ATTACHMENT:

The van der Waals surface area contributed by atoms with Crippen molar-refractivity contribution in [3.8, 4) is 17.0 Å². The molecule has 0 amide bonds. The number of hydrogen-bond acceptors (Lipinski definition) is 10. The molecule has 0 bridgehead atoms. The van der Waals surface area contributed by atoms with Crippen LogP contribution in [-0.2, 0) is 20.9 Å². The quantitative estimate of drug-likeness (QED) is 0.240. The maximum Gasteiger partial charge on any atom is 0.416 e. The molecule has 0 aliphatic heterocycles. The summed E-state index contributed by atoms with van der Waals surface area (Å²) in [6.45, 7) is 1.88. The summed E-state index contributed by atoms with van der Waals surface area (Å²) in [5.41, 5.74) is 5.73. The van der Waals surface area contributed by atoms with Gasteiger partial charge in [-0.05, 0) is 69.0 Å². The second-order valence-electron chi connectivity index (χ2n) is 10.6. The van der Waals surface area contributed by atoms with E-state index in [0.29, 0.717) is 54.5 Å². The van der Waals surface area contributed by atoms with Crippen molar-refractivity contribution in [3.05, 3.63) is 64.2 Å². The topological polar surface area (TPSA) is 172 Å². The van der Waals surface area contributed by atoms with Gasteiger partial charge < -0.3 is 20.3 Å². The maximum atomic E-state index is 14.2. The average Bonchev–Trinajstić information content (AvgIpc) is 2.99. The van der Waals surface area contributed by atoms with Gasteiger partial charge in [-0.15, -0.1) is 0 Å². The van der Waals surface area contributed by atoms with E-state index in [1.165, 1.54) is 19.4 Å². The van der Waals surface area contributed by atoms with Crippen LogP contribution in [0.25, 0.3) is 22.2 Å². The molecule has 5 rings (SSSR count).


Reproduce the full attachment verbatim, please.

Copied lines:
The van der Waals surface area contributed by atoms with Crippen molar-refractivity contribution in [3.8, 4) is 17.0 Å². The molecule has 0 amide bonds. The number of hydrogen-bond acceptors (Lipinski definition) is 10. The molecule has 0 bridgehead atoms. The van der Waals surface area contributed by atoms with Crippen LogP contribution in [-0.2, 0) is 20.9 Å². The quantitative estimate of drug-likeness (QED) is 0.240. The maximum Gasteiger partial charge on any atom is 0.416 e. The molecule has 0 aliphatic heterocycles. The summed E-state index contributed by atoms with van der Waals surface area (Å²) in [6.45, 7) is 1.88. The summed E-state index contributed by atoms with van der Waals surface area (Å²) in [5.41, 5.74) is 5.73. The van der Waals surface area contributed by atoms with Gasteiger partial charge in [-0.05, 0) is 69.0 Å². The second-order valence-electron chi connectivity index (χ2n) is 10.6. The van der Waals surface area contributed by atoms with E-state index in [0.29, 0.717) is 54.5 Å². The van der Waals surface area contributed by atoms with Crippen molar-refractivity contribution in [3.05, 3.63) is 64.2 Å². The topological polar surface area (TPSA) is 172 Å². The van der Waals surface area contributed by atoms with Gasteiger partial charge < -0.3 is 20.3 Å². The maximum atomic E-state index is 14.2. The average Bonchev–Trinajstić information content (AvgIpc) is 2.99. The van der Waals surface area contributed by atoms with Gasteiger partial charge in [-0.15, -0.1) is 0 Å². The van der Waals surface area contributed by atoms with E-state index in [1.165, 1.54) is 19.4 Å². The van der Waals surface area contributed by atoms with Crippen LogP contribution in [0.25, 0.3) is 22.2 Å². The molecule has 5 rings (SSSR count).